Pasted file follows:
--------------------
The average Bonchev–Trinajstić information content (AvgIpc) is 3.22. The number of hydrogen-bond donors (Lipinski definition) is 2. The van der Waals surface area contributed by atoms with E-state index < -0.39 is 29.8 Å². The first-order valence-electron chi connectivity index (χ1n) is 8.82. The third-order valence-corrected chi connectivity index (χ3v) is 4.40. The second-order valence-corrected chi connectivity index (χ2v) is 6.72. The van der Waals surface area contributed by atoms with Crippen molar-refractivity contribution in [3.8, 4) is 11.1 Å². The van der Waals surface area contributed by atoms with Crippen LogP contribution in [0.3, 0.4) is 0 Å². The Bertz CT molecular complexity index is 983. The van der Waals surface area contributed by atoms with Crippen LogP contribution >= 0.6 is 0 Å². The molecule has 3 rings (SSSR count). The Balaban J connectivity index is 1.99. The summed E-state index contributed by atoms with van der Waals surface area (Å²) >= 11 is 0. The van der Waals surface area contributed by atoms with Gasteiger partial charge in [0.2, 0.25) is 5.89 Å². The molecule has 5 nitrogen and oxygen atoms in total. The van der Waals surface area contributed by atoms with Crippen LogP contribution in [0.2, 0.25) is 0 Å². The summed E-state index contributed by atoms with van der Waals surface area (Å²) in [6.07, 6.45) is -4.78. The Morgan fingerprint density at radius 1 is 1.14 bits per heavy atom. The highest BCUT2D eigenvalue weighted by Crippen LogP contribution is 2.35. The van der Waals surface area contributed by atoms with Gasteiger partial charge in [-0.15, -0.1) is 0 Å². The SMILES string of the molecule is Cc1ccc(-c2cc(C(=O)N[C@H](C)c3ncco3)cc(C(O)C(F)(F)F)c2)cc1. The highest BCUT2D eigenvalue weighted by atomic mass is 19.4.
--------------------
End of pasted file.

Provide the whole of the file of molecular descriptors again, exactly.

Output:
The average Bonchev–Trinajstić information content (AvgIpc) is 3.22. The number of hydrogen-bond donors (Lipinski definition) is 2. The van der Waals surface area contributed by atoms with E-state index < -0.39 is 29.8 Å². The first-order valence-electron chi connectivity index (χ1n) is 8.82. The third-order valence-corrected chi connectivity index (χ3v) is 4.40. The second-order valence-corrected chi connectivity index (χ2v) is 6.72. The van der Waals surface area contributed by atoms with Crippen molar-refractivity contribution in [3.8, 4) is 11.1 Å². The van der Waals surface area contributed by atoms with Crippen LogP contribution in [0.3, 0.4) is 0 Å². The Bertz CT molecular complexity index is 983. The van der Waals surface area contributed by atoms with Crippen LogP contribution >= 0.6 is 0 Å². The molecule has 3 rings (SSSR count). The Balaban J connectivity index is 1.99. The summed E-state index contributed by atoms with van der Waals surface area (Å²) >= 11 is 0. The van der Waals surface area contributed by atoms with Gasteiger partial charge in [0.2, 0.25) is 5.89 Å². The molecule has 5 nitrogen and oxygen atoms in total. The van der Waals surface area contributed by atoms with Crippen LogP contribution in [0.2, 0.25) is 0 Å². The summed E-state index contributed by atoms with van der Waals surface area (Å²) in [6.07, 6.45) is -4.78. The Morgan fingerprint density at radius 1 is 1.14 bits per heavy atom. The highest BCUT2D eigenvalue weighted by Crippen LogP contribution is 2.35. The van der Waals surface area contributed by atoms with Gasteiger partial charge in [-0.15, -0.1) is 0 Å². The SMILES string of the molecule is Cc1ccc(-c2cc(C(=O)N[C@H](C)c3ncco3)cc(C(O)C(F)(F)F)c2)cc1. The highest BCUT2D eigenvalue weighted by atomic mass is 19.4.